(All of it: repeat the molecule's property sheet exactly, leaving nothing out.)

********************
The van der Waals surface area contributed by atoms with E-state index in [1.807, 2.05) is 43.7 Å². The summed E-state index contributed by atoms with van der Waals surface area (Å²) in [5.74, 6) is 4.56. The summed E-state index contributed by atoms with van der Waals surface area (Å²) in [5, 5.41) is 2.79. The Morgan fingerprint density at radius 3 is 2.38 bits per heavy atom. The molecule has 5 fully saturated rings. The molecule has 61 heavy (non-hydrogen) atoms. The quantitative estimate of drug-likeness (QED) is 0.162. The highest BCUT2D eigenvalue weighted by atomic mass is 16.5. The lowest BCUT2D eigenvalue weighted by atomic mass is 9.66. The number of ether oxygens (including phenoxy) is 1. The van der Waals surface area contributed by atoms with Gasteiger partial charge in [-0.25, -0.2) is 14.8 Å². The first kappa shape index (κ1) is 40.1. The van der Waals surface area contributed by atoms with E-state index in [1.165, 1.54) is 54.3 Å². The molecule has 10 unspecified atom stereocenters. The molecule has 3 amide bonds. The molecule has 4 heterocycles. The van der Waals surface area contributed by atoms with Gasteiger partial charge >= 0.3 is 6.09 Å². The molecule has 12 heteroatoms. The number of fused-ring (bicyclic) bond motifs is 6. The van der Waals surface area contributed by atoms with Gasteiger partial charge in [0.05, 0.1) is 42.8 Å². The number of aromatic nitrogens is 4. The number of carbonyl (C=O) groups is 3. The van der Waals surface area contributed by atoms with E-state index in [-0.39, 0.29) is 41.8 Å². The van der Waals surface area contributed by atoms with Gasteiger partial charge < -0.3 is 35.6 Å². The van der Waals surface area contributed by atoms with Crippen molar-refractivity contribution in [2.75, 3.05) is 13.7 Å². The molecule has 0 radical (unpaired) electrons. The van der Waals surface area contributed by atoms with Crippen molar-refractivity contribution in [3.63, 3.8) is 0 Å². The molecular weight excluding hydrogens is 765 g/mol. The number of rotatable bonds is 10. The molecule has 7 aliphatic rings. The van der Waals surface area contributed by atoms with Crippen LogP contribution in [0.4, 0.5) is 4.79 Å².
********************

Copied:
The van der Waals surface area contributed by atoms with E-state index in [1.807, 2.05) is 43.7 Å². The summed E-state index contributed by atoms with van der Waals surface area (Å²) in [5.74, 6) is 4.56. The summed E-state index contributed by atoms with van der Waals surface area (Å²) in [5, 5.41) is 2.79. The Morgan fingerprint density at radius 3 is 2.38 bits per heavy atom. The molecule has 5 fully saturated rings. The molecule has 61 heavy (non-hydrogen) atoms. The quantitative estimate of drug-likeness (QED) is 0.162. The highest BCUT2D eigenvalue weighted by atomic mass is 16.5. The lowest BCUT2D eigenvalue weighted by atomic mass is 9.66. The number of ether oxygens (including phenoxy) is 1. The van der Waals surface area contributed by atoms with Gasteiger partial charge in [-0.25, -0.2) is 14.8 Å². The first kappa shape index (κ1) is 40.1. The van der Waals surface area contributed by atoms with E-state index in [1.165, 1.54) is 54.3 Å². The molecule has 10 unspecified atom stereocenters. The molecule has 3 amide bonds. The molecule has 4 heterocycles. The van der Waals surface area contributed by atoms with Gasteiger partial charge >= 0.3 is 6.09 Å². The molecule has 12 heteroatoms. The number of fused-ring (bicyclic) bond motifs is 6. The van der Waals surface area contributed by atoms with Gasteiger partial charge in [0.05, 0.1) is 42.8 Å². The number of aromatic nitrogens is 4. The number of carbonyl (C=O) groups is 3. The van der Waals surface area contributed by atoms with E-state index in [-0.39, 0.29) is 41.8 Å². The van der Waals surface area contributed by atoms with Gasteiger partial charge < -0.3 is 35.6 Å². The van der Waals surface area contributed by atoms with Crippen molar-refractivity contribution in [2.75, 3.05) is 13.7 Å². The molecule has 0 radical (unpaired) electrons. The van der Waals surface area contributed by atoms with Crippen molar-refractivity contribution in [3.63, 3.8) is 0 Å². The molecular weight excluding hydrogens is 765 g/mol. The number of rotatable bonds is 10. The molecule has 7 aliphatic rings. The van der Waals surface area contributed by atoms with Crippen LogP contribution in [0.4, 0.5) is 4.79 Å².